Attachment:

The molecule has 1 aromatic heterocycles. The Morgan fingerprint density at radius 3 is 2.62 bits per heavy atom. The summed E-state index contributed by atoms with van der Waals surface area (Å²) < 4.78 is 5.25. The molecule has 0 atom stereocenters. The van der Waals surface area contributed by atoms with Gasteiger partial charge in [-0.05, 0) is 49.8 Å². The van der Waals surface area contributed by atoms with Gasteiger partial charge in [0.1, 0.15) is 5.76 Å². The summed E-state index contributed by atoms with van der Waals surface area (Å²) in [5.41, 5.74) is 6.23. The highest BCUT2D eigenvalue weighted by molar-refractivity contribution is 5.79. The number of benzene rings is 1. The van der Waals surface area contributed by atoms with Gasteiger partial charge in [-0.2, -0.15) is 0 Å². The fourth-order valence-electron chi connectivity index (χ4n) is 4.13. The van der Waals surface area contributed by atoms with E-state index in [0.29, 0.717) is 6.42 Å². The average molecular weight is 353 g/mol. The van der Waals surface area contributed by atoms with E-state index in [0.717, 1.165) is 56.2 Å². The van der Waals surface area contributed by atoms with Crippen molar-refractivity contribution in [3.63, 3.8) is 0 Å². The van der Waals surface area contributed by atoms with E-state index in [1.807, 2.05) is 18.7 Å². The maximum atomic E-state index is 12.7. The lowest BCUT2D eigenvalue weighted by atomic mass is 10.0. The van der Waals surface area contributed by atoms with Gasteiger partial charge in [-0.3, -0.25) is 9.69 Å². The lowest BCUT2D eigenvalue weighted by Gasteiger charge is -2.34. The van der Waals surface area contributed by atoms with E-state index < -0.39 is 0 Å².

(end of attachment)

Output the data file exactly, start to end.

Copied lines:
The molecule has 1 aromatic heterocycles. The Morgan fingerprint density at radius 3 is 2.62 bits per heavy atom. The summed E-state index contributed by atoms with van der Waals surface area (Å²) < 4.78 is 5.25. The molecule has 0 atom stereocenters. The van der Waals surface area contributed by atoms with Gasteiger partial charge in [-0.05, 0) is 49.8 Å². The van der Waals surface area contributed by atoms with Gasteiger partial charge in [0.1, 0.15) is 5.76 Å². The summed E-state index contributed by atoms with van der Waals surface area (Å²) in [5.41, 5.74) is 6.23. The highest BCUT2D eigenvalue weighted by molar-refractivity contribution is 5.79. The number of benzene rings is 1. The van der Waals surface area contributed by atoms with Gasteiger partial charge in [-0.2, -0.15) is 0 Å². The fourth-order valence-electron chi connectivity index (χ4n) is 4.13. The van der Waals surface area contributed by atoms with E-state index in [0.29, 0.717) is 6.42 Å². The average molecular weight is 353 g/mol. The van der Waals surface area contributed by atoms with E-state index in [0.717, 1.165) is 56.2 Å². The van der Waals surface area contributed by atoms with Crippen molar-refractivity contribution in [3.63, 3.8) is 0 Å². The van der Waals surface area contributed by atoms with E-state index in [1.807, 2.05) is 18.7 Å². The maximum atomic E-state index is 12.7. The lowest BCUT2D eigenvalue weighted by atomic mass is 10.0. The van der Waals surface area contributed by atoms with Gasteiger partial charge in [-0.3, -0.25) is 9.69 Å². The lowest BCUT2D eigenvalue weighted by Gasteiger charge is -2.34. The van der Waals surface area contributed by atoms with E-state index < -0.39 is 0 Å².